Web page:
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What is Psychological Safety at Work?

Posted by iAM Learning
Psychological Safety
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Do you feel comfortable speaking up at work when you see something wrong? Or do you feel anxious about voicing concerns, worried that it could damage relationships or even jeopardise your job? 

Many of us can relate to that nagging sense of, well, to put it mildly, unease about rocking the boat at work. We don’t want to get in trouble, and we certainly don’t want to risk losing our job, right? But, cultivating an open, trusting environment where people aren't afraid to speak their minds is critical for any organisation that wants to thrive. This is the idea behind "psychological safety" at work. 

So, what is psychological safety at work? Well, it means feeling safe to take risks, speak up, disagree openly, to surface your concerns without fear of negative repercussions or pressure to sugar-coat bad news. When teams have psychological safety, they can focus their energy on innovating, solving problems and pursuing excellence rather than worrying about covering their backs.

Why Is Psychological Safety at Work Important?

Psychological safety enables openness. When employees feel comfortable sharing ideas, critiques, mistakes, and concerns without fear of embarrassment or retribution, they will be more engaged, productive, and invested in your organisation's success. 

Psychological safety also encourages diversity of thought. When people aren't afraid to be themselves at work, unique perspectives can flourish. This sparks creativity, new insights, and better decision-making. Psychological safety also promotes integrity. When employees are confident their issues will be addressed properly, they’re more likely to raise ethical concerns rather than ignore problems.

Psychological safety drives growth, too. When weaknesses are discussed openly, individuals and organisations can learn from failures and develop resilience.

How Can Leaders Create a Psychologically Safe Environment?

Leaders play a crucial role in cultivating psychological safety in their teams. Some key ways that leaders can help create a psychologically safe workspace include:

- Welcoming questions and input from team members without getting defensive.

- Readily admitting when they've made a mistake or have something to learn.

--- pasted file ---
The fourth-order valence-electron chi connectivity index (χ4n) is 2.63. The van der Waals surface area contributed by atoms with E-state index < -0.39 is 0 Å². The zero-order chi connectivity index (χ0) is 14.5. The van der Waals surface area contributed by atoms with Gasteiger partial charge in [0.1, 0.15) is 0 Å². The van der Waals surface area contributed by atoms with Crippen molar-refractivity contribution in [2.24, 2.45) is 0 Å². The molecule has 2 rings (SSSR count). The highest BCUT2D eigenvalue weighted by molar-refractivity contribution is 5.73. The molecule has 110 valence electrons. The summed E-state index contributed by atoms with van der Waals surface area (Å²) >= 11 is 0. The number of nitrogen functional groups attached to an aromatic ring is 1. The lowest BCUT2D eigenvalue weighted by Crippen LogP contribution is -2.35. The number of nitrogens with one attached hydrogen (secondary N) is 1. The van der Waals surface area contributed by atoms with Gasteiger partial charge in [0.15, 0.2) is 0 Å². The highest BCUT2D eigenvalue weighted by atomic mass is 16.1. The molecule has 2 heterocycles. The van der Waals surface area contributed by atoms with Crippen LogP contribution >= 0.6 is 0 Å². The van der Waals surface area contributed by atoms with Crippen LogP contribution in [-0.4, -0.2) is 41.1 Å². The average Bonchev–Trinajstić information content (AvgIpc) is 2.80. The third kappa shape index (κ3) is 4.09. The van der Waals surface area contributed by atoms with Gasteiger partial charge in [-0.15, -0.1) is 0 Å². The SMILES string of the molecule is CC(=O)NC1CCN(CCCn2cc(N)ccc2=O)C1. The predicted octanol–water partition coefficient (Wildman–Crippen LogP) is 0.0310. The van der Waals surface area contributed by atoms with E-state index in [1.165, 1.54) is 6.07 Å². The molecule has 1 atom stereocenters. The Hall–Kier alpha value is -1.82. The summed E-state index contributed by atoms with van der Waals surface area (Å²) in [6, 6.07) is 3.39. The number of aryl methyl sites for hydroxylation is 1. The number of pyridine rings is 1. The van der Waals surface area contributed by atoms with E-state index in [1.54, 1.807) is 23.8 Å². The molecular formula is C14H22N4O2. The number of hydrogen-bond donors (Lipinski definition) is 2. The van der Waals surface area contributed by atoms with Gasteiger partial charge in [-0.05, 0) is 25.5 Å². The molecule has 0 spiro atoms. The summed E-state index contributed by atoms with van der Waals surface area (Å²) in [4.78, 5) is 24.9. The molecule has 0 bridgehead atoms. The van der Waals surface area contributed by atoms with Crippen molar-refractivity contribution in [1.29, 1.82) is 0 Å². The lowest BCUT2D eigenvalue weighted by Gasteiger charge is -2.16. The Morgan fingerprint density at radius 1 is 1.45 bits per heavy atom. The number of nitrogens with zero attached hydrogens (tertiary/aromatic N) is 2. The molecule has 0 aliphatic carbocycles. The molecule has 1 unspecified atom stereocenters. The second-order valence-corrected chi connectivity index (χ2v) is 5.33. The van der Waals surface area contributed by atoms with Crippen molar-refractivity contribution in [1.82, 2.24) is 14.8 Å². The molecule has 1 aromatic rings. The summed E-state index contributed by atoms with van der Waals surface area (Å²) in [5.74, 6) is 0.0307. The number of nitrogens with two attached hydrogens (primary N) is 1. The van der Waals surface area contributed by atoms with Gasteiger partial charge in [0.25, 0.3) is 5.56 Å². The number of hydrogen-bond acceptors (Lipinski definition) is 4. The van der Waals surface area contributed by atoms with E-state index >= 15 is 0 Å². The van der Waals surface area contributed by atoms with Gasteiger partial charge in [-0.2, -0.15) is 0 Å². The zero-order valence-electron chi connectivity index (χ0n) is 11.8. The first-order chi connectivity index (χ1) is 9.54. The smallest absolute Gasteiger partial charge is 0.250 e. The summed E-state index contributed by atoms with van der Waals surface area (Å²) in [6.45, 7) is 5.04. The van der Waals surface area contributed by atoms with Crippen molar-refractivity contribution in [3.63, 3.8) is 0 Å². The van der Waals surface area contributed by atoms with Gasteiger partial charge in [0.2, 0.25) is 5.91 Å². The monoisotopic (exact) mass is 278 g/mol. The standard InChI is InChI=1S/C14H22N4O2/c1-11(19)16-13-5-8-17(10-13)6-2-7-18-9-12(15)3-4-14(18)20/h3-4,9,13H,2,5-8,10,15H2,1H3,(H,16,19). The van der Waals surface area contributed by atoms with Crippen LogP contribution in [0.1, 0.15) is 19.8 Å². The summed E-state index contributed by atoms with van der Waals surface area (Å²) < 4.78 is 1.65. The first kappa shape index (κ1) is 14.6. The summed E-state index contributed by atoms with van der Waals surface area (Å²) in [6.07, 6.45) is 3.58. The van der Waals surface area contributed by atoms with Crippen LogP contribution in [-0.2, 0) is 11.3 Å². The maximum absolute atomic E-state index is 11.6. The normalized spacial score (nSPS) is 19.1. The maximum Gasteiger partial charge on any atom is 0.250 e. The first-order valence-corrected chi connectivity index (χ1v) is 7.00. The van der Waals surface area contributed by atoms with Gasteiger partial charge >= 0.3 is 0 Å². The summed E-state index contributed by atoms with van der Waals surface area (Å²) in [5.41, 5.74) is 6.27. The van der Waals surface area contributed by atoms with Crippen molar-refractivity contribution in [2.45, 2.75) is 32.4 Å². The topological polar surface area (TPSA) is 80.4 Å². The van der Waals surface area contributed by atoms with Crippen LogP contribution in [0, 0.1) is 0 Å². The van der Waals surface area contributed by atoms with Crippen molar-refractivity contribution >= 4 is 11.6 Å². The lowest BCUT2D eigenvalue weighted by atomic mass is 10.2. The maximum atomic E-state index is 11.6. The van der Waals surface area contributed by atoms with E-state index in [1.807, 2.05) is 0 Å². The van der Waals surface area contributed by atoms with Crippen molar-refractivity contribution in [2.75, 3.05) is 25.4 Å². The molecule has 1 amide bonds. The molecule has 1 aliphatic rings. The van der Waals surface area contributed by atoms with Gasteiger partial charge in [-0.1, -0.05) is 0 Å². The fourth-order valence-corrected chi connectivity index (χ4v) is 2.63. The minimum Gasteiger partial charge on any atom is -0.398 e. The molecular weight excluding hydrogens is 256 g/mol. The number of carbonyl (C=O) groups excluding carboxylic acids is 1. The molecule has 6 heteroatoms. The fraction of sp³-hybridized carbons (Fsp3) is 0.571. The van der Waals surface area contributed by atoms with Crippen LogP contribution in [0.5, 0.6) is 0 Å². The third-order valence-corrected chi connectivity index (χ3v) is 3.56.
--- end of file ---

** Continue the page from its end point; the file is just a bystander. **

- Giving thoughtful feedback focused on goals and growth rather than criticism. 

- Not tolerating bullying, harassment, or discrimination of any kind. 

- Making it clear that speaking up about concerns is valued and expected.

- Following up on issues raised by team members and communicating outcomes.

Why Is It Critical That Leaders Showcase These Habits?

Leaders set the tone. Their behaviour ripples through the whole organisation as teams emulate what they see role-modelled above them. If leaders get angry when questioned or ignore issues raised, they undermine psychological safety. On the other hand, leaders who listen openly, admit that they aren’t perfect, and respond constructively to feedback show their teams that it's safe to speak freely.

Showing that they are open is one of the most powerful things leaders can do to build trust. When leaders acknowledge their weaknesses, team members feel more comfortable disclosing their own. When leaders share business challenges transparently and invite collaborative problem-solving, it demonstrates that speaking up is encouraged, rather than being disapproved of.

At the end of the day, psychological safety determines how much of their talent, perspective and integrity employees bring to work. It’ll create workplace happiness, which spreads throughout the company. And when people feel comfortable being themselves, they do their best work. That's vital for any organisation that wants to nurture innovation, agility, ethical behaviour, and employee well-being. With active support, you can build a psychologically safe place where trust and openness thrive.

Find out more about Psychological Safety at Work

Get a better understanding of Psychological Safety at work by downloading our FREE Starter Kit. It’s there to support you when running a team to help create a positive culture. Get in touch with us today or sign up for a FREE 7 day trial to try iAM Learning for yourself.

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